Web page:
Edinb: 7 Mar 1707

Her Majestie’s high Commissioner and the Estates of Parliament having heard this petitions They grant the desire thereof and alloues the petitioners to assume and use their ancient surname of Graham and discharges the nickname of Pyet in all time

comeing. SEAFIELD: Canceller: I.P.D. P.

The name is the same as Pye as show by the famous Howff (Dundee) tombstone of Eufamie Pye, which carries the arms of Pyot.”

Name Nethery found: Sir Walter Scott in poem “Lochinvar” ….Netherby

0, young Lochinvar is come out of the west,

Through all the wide Border his steed was the best;

And save his good broadsword he weapons had none,

He rode all unarmed, and he rode all alone.

So faithful in love, and so dauntless in war.

There never was knight like the young Lochinvar.

He staid not for brake, and he stopp’d not for stone,

He swam the Esk River where ford there was none;

But ere he alighted at Netherby gate,

The bride had consented, the gallant came late:

For a laggard in love, and a dastard in war,

Was to wed the fair Ellen of brave Lochinvar.

So boldly he entered the Netherby Hall,

Among bride’s-men, and kinsmen, and brothers, and all:

Then spoke the bride’s father, his hand on his sword,

(For the poor craven bridegroom said never a word)

‘O come ye in peace here, or come ye in war,

Or to dance at our bridal, young Lord Lochinvar?’

‘I long woo’d your daughter, my suit you denied;-

Love swells like the Solway, but ebbs like its tide-

And now I am come, with this lost love of mine,

To lead but one measure, drink one cup of wine.

There are maidens in Scotland more lovely by far,

That would gladly be bride to the young Lochinvar.’

The bride kissed the goblet: the knight took it up,

He quaffed off the wine, and he threw down the cup.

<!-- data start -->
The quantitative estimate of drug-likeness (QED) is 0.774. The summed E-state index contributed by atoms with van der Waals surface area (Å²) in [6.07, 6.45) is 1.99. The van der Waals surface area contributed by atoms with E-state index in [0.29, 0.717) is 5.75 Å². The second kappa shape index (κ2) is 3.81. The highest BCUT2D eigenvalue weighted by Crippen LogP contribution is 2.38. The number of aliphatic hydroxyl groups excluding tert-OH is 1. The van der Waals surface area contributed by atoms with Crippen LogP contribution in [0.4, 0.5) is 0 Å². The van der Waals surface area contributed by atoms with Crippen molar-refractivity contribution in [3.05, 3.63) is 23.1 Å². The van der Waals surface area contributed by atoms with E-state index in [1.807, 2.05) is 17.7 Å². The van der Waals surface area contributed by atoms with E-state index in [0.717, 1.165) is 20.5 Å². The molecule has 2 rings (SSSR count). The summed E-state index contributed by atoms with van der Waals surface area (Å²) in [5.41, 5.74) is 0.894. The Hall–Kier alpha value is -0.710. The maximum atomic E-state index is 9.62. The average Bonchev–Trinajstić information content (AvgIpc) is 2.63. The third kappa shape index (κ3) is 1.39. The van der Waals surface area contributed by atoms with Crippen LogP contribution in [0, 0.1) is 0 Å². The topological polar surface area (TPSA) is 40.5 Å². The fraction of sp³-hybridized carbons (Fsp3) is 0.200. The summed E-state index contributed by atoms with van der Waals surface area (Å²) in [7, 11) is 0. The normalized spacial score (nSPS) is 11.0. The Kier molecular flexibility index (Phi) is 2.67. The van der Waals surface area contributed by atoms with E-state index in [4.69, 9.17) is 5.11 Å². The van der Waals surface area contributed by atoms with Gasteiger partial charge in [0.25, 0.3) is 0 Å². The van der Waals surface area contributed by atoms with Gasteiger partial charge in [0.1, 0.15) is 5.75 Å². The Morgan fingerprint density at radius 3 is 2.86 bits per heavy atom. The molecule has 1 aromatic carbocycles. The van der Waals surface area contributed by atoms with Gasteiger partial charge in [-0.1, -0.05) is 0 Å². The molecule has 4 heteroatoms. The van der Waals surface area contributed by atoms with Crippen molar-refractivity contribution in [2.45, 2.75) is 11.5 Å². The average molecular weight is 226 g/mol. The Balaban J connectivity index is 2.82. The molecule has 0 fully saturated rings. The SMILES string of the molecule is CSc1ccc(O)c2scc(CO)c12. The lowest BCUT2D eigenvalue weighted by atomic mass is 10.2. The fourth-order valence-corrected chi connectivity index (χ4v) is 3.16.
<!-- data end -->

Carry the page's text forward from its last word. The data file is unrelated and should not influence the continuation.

She looked down to blush, and she looked up to sigh,

With a smile on her lips, and a tear In her eye.

He took her soft hand, ere her mother could bar,-

‘Now tread we a measure!’ said young Lochinvar.

So stately his form, and so lovely her face,

That never a hall such a galliard did grace;

While her mother did fret, and her father did fume,

And the bridegroom stood dangling his bonnet and plume;

And the bride-maidens whispered, ‘Twere better by far,

To have matched our fair cousin with young Lochinvar.’

One touch to her hand, and one word in her ear,

When they reached the hall-door, and the charger stood near;

So light to the croupe the fair lady he swung,

So light to the saddle before her he sprung!

‘She is wonl we are gone, over bank, bush, and scaur:

They’ll have fleet steeds that follow,’ quoth young Lochinvar.

There was mounting ‘mong Graemes of the Netherby clan;

Forsters, Fenwicks, and Musgraves, they rode and they ran:

There was racing and chasing on Cannobia Lee,

But the lost bride of Netherby ne’er did they see.

So daring in love, and so dauntless in war,

Have ye e’er heard of gallant like young Lochinvar?

Surnames of Scotland by Black p 629:Niddry, Niddrie, Nidray.

From the lands of Nodref (now Niddry) in the parish of Liberton, Midlothian. Alexander de Nodref witnessed an agreement between Adam Malherb and the Abbey of Neubotle, c. 1214-30 (Newbotle, p. 67). A family of the name of Nudre preceded the Wauchopes at Niddry, the date of their last charter of confirmation being dated 1364. In 1426 the lands of le Quhyne in the barony of North Berwick were confirmed to David Nudre. John de Nudre exchanged his tower and lands in Cramond with the bishop of Dunkeld for the lands of Cammo in the same parish. Thomas Nowddri, Scottish merchant, had warrant for safe conduct to travel in England in 1446, Gavin Newdere of Luthin appears as witness in Dirieton in 1519, and in 1526 David Nudry, burgess of Montrose, had a precept of remission. John Niddry was tanner in Elgin in 1736.